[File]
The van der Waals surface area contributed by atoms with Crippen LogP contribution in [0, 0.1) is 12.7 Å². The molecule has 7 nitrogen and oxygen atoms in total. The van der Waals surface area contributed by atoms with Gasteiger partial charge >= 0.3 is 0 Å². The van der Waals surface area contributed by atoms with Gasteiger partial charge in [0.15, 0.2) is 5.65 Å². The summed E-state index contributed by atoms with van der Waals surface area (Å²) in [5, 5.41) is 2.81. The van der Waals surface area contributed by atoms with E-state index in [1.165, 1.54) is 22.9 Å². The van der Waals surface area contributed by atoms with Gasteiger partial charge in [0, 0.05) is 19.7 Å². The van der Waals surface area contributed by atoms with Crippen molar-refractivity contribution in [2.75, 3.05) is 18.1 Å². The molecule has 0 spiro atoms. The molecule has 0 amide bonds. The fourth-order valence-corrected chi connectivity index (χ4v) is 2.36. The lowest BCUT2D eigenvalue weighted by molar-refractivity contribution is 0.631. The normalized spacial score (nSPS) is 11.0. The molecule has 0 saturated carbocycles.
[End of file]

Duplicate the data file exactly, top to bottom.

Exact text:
The van der Waals surface area contributed by atoms with Crippen LogP contribution in [0, 0.1) is 12.7 Å². The molecule has 7 nitrogen and oxygen atoms in total. The van der Waals surface area contributed by atoms with Gasteiger partial charge >= 0.3 is 0 Å². The van der Waals surface area contributed by atoms with Gasteiger partial charge in [0.15, 0.2) is 5.65 Å². The summed E-state index contributed by atoms with van der Waals surface area (Å²) in [5, 5.41) is 2.81. The van der Waals surface area contributed by atoms with E-state index in [1.165, 1.54) is 22.9 Å². The van der Waals surface area contributed by atoms with Gasteiger partial charge in [0, 0.05) is 19.7 Å². The van der Waals surface area contributed by atoms with Crippen molar-refractivity contribution in [2.75, 3.05) is 18.1 Å². The molecule has 0 spiro atoms. The molecule has 0 amide bonds. The fourth-order valence-corrected chi connectivity index (χ4v) is 2.36. The lowest BCUT2D eigenvalue weighted by molar-refractivity contribution is 0.631. The normalized spacial score (nSPS) is 11.0. The molecule has 0 saturated carbocycles.